Raccomandazione (Italy)

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Raccomandazione 🇮🇹
Italy map.png
Location: Italy
Definition: Lit.‘recommendation’ or ‘reference’, the use of social connections in order to get things done, especially in the context of patron-client relations
Keywords: Italy Europe EU Personal connections Patronage Influence Triangle
Clusters: Market Functional ambivalence Gaming the system Camouflage Intermediation Getting things done Patron-client networks
Author: Dorothy L. Zinn
Affiliation: Faculty of Education, Free University of Bozen, Italy
Website: Profile page at FUB

By Dorothy L. Zinn, Faculty of Education, Free University of Bozen, Italy

Raccomandazione (n.) is a widespread phenomenon in Italian culture that refers to the use of social connections in order to get things done. In English, it can loosely be translated in a more literal sense as ‘recommendation’ or ‘reference’, but its connotation is more accurately that of clout, string pulling, influence and morally dubious backscratching. Informal practices in numerous other societies bear strong analogies to raccomandazione: among these, we may consider French piston, Russian blat, Chinese guanxi, Spanish enchufismo, and German Vitamin B (‘B’ as in Beziehung, meaning relationship, see this volume).

In Italian, raccomandazione has a colloquial synonym, la spintarella (little push), other expressions associated with it include: ungere le ruole (to grease the wheels), il calcio nel sedere (a kick in the rear end [to propel someone forward]), and la chiave (a key [to open doors]). In spite of its common occurrence, a significant social stigma surrounds raccomandazione, and it is therefore often referred to with the euphemism segnalazione (put a good word in for someone). In addition to its verb form, raccomandare, the key nouns deriving from raccomandazione are raccomandato and raccomandante. The raccomandato is a person who, bearing a raccomandazione, makes use of it to achieve some end.

The term is derogatory, usually used to describe someone who has unjustly received some benefit, implying that he lacks merit or has violated proper procedures in order to get ahead. The raccomandante is the person who, enjoying a position of power, prestige or influential relations, recommends the raccomandato. A third term of more recent usage (especially in the press) but less widely adopted, is raccomandatario, which denotes a person who is on the receiving end of a raccomandazione and who is presumably able to grant the request.

Among its wide-ranging implications, the term raccomandazione evokes principally the practice of using connections to find employment, especially in an attempt to secure a job in the public sector. This fact has led to the consolidation of an Italian cultural stereotype of the civil servant who, under-qualified and motivated primarily by the job security and benefits provided by public employment, has undeservingly managed to land such a job through his connections, and who performs his work in a lackadaisical manner. By association, raccomandazione is further linked to the overall perception of a bloated, Byzantine Italian bureaucracy. As a result, bureaucratic inefficiency itself begets the need for yet more raccomandazioni in order to speed things up or otherwise improve the delivery of services in the public sphere, including public hospitals. In the education sector, school and university students may become raccomandati in order to obtain better marks, often thanks to the initiative taken by their parents. More generally, raccomandazione can come into play in virtually every sphere of daily life: even in shopping or dining out, where a raccomandazione can be deployed to receive special attention (un occhio di riguardo) or a discount.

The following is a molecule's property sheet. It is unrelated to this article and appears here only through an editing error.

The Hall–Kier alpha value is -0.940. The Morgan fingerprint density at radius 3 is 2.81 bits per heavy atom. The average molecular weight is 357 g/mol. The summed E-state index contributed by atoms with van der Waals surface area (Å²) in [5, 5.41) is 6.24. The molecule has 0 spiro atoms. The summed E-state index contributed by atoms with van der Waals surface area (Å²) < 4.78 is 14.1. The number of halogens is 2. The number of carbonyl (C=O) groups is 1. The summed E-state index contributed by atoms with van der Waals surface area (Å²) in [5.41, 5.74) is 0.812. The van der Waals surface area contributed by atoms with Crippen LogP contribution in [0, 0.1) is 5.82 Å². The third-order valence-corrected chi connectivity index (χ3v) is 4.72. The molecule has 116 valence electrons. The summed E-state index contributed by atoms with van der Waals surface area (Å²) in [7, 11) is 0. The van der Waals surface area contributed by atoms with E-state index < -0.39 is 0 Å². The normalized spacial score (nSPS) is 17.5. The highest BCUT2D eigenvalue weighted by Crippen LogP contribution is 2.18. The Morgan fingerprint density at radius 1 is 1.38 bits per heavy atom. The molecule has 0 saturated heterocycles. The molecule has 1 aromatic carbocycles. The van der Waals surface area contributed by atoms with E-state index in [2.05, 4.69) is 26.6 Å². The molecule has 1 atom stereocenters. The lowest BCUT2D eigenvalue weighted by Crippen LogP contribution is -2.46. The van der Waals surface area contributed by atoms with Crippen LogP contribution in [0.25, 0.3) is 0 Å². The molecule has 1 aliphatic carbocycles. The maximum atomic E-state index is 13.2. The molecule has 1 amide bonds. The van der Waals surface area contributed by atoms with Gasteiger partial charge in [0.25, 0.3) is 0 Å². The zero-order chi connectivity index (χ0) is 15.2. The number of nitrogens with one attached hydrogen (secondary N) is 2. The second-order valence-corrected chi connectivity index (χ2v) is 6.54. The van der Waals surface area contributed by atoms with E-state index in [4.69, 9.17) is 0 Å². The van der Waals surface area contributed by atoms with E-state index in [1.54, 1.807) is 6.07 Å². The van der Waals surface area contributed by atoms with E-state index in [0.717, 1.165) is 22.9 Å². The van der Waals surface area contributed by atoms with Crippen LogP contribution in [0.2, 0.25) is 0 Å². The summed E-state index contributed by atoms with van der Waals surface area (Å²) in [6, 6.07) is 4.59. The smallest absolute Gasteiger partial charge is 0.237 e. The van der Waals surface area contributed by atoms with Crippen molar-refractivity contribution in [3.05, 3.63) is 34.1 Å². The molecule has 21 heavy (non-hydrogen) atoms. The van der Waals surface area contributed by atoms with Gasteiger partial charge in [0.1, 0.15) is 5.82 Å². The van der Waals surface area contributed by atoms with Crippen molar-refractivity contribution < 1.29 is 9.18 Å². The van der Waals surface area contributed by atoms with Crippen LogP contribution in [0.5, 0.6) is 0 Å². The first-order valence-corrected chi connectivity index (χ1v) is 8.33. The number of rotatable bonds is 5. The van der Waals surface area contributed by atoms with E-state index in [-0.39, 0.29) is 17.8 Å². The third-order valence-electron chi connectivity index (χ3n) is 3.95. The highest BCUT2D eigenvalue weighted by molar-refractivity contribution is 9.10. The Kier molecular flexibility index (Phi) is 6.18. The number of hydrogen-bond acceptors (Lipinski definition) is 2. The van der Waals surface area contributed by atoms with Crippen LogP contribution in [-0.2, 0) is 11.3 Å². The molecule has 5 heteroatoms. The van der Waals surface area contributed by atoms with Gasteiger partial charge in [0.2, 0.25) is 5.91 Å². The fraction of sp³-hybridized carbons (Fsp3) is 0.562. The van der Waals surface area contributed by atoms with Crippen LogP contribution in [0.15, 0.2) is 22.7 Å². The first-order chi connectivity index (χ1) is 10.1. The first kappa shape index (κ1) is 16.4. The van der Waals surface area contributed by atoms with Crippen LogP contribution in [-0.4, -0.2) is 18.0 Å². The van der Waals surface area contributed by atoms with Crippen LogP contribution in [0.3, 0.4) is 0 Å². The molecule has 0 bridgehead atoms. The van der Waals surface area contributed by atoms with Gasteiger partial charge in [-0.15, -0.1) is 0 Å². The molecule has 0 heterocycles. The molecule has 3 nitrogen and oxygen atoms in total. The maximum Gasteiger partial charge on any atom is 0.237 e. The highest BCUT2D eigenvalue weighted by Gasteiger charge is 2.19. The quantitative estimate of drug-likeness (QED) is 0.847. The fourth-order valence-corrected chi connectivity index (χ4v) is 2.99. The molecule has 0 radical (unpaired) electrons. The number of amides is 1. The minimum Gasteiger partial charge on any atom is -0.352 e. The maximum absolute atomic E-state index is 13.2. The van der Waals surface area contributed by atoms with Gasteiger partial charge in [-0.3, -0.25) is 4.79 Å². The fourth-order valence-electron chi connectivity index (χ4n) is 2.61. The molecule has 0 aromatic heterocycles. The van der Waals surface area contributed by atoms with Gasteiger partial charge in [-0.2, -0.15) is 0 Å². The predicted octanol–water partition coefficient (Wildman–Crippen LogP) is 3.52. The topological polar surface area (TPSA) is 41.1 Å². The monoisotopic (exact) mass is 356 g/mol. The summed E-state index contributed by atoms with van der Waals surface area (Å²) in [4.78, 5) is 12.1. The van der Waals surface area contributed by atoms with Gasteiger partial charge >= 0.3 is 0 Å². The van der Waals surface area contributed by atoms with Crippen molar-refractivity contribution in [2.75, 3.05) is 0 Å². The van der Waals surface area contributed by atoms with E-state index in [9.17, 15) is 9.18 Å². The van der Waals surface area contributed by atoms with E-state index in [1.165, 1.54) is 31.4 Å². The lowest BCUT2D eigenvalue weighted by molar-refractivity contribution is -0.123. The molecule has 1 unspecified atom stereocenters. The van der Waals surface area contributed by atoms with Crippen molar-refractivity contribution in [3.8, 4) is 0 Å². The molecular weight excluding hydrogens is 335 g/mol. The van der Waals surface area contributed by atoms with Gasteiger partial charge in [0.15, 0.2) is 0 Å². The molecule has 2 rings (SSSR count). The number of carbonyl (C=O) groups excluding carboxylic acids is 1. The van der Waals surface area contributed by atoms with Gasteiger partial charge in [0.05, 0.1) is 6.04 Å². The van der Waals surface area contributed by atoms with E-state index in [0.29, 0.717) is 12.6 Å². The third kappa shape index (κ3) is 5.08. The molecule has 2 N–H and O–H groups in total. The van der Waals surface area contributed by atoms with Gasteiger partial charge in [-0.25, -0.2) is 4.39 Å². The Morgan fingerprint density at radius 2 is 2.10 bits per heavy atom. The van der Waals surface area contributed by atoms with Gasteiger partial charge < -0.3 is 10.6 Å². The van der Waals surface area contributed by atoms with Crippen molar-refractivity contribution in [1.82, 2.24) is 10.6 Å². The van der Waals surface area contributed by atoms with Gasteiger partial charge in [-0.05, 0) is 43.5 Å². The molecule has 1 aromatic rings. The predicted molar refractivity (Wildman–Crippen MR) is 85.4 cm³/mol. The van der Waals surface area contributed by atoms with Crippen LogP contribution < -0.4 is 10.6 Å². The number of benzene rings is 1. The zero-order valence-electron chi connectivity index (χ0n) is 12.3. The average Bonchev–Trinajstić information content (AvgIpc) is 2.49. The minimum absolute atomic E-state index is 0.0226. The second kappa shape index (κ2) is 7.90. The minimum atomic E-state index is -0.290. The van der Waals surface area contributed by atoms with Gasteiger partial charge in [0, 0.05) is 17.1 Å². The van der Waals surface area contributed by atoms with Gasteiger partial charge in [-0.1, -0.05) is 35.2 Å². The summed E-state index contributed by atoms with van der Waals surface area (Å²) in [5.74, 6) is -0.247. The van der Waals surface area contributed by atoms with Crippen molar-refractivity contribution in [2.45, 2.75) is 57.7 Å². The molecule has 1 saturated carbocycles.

Photograph of sculpture by artist Donato Linzalata appears in the town of Bernalda, Italy. The sculpture is said be inspired by the study of raccomandazione by Zinn (2001). The work uses the symbol of a key to represent the informal practice of raccomandazione as a way to open doors. Artist: D. Zinn

Raccomandazione can encompass relatively innocuous interactions, such as the performance of a small courtesy, as well as more blatant forms of illegality. In the latter sense, it bears nuances that shade into bribes (tangenti, including the practice of bustarella, see this volume), corruption and organised crime (mafia) — all of which may well feature the use of raccomandazioni. As a form of patronage-clientelism, raccomandazione can easily become bound up with chains of illicit and/or illegal exchanges for votes and other resources such as disability pensions, permits or jobs. On the other hand, raccomandazione can also be viewed in positive terms as a means of leveling the playing field in order to give an underdog a chance. The implication here is that because the well-to-do are automatically privileged, and others will be equipped with raccomandazioni, an otherwise deserving person may be unfairly penalized by the lack of a raccomandazione. We thus perceive the moral complexities surrounding raccomandazione, a phenomenon that Italians have often defined as a central negative feature of their own identity: associated with slyness, slighted as a poor man’s making do (l’arte dell’arrangiarsi), and denounced as illegality, it is simultaneously an expression of positive values of family, friendship, solidarity and reciprocity.